I’m not West Indian, but I feel very comfortable in the islands. My travel to Haiti was fashioned a little differently than I would go about most trips for a small handful of reasons. While I always try to make an effort, I speak only ‘tou-pa-ti’ or a little Kreyól and my French gets worse. Plus, there aren’t many updated guidebooks or enough online information to lead me around the volatile city that is Port-au-Prince on my own. These two things made it so I hired a driver and a translator along with the rental car for my three day sprint. As it turned out their company was nice to have and they told me many things about life in the country and helped me learn more of the lives of other Haitians through their translating. With my two-middle men or people, I didn’t feel a close, warm personal connection to the people as I might have if I spoke more of the language on my own, but that is something that can be fixed in time and does not mean that the people of Haiti are not warm-spirited.

Traveling in Haiti without a translator or driver can be done and will definitely save spending money during your trip. Should you plan on going without the help of a friend or family member in the country or even hired assistance be sure to check frequently on the current political climate. Every other day I made sure I went online to find news on Haiti a month before my trip. As of right now the only thing truly disturbing the masses is probably the early rains of Hurricane season. Traveling Haiti is a great online source of information and probably one of the best built sites with facts and basic info on planning a trip. Lonely Planet doesn’t carry much info, but they do have a picture with a view from the Citadel that makes me want to visit again ASAP. Other sites that may be of interest are Hands & Feet Project, FOSAJ and Yéle. For more Festival Mizik Jakmel pictures click here.

American Airlines has flights into PAP daily and Spirit recently started servicing the country as well. Travel within the country with a private car is easy and there are a number of rental agencies at the airport, though you may wish to have a reservation well in advance. Avis, Budget, Hertz and a number of island renters offer pretty decent rates. For a tiny 4-door Nissan Sentra I paid $76 per day.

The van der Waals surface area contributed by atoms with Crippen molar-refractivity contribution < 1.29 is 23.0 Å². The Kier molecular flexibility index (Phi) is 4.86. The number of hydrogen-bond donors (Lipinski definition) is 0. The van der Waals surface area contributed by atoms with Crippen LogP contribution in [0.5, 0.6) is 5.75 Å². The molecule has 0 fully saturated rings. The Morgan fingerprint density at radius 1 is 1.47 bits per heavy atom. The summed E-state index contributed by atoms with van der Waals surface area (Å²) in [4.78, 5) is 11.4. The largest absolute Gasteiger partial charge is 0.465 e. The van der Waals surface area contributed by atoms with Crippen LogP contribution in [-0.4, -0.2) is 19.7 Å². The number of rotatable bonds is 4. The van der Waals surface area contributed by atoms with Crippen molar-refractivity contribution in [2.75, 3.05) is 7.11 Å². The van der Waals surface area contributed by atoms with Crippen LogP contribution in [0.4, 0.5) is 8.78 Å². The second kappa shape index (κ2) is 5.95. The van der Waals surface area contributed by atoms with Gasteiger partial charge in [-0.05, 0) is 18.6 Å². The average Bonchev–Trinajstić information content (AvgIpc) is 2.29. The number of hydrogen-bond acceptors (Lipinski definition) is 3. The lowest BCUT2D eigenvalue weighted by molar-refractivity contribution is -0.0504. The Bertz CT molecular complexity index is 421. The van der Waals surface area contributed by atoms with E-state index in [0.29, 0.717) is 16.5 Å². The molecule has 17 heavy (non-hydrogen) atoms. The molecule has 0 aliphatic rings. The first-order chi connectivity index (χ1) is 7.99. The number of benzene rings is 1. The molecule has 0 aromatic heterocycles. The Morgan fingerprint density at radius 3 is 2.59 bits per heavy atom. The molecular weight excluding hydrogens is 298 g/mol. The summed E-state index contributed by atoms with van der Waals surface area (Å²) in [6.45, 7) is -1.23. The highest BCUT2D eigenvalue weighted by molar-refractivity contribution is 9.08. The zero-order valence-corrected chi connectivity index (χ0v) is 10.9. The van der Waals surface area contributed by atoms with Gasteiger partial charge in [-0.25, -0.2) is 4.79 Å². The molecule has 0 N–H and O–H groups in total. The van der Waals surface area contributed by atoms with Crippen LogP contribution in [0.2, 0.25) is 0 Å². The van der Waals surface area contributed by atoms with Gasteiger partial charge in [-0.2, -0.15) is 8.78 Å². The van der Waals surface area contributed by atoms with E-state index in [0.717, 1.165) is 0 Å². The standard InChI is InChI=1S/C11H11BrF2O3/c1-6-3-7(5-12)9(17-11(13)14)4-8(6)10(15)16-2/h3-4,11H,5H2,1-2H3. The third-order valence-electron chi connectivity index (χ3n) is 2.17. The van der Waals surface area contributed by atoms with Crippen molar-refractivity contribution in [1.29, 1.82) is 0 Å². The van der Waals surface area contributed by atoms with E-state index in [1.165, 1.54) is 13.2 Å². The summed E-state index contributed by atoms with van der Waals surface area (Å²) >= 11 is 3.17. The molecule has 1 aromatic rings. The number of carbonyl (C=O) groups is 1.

Credit cards are accepted at most hotels, the airport and car rental offices. Expect to pay cash when dining or souvenir shopping though there are some galleries where credit cards are accepted as well. US dollars are happily welcomed, but it doesn’t hurt to have Haitian gourdes on hand. Prices are quoted in Haitian dollars which do not exist. To get the cost in gourdes, simply multiply the amount of Haitian dollars by five. To get the amount in US dollars divide the amount of gourdes by the current exchange rate (approx 35-37).

For more details and photos on food, accommodation, arts and souvenirs make sure you check out the five part series leading to this closing plug. The links for all can be found below and while I surely wouldn’t mind your taking all my experiences to shape your trip, I encourage you to make discoveries of your own. Share them later if you so please or keep them as secrets of your own. I’ll understand.

Haiti Part 1: A Country with a VERY Bad Reputation

Haiti Part 2: Kreyól Cuisine
Haiti Part 3: Hotel Cyvadier & Other Jacmel Hotels
Haiti Part 4: Arts & Souvenirs
Haiti Part 5: Festival Mizik Jakmel Update

Haiti Part 5: Festival Mizik Jakmel Update

Although Festival Mizik Jakmel, with headliners Stephen and Damian “Jr. Gong” Marley did not make it into Gadling’s Massively Huge 2007 Summer Music Fest Roundup, I mentioned the first-time event not long before I took a trip over to check it out on my own. Actually, at the time I booked my ticket to Haiti I hadn’t planned on attending the three-day music festival because I hadn’t heard of it. I was simply planning on going to explore culture, arts, food and beaches. When I found out the festival and my travel dates linked up, it made my trip plans all the better.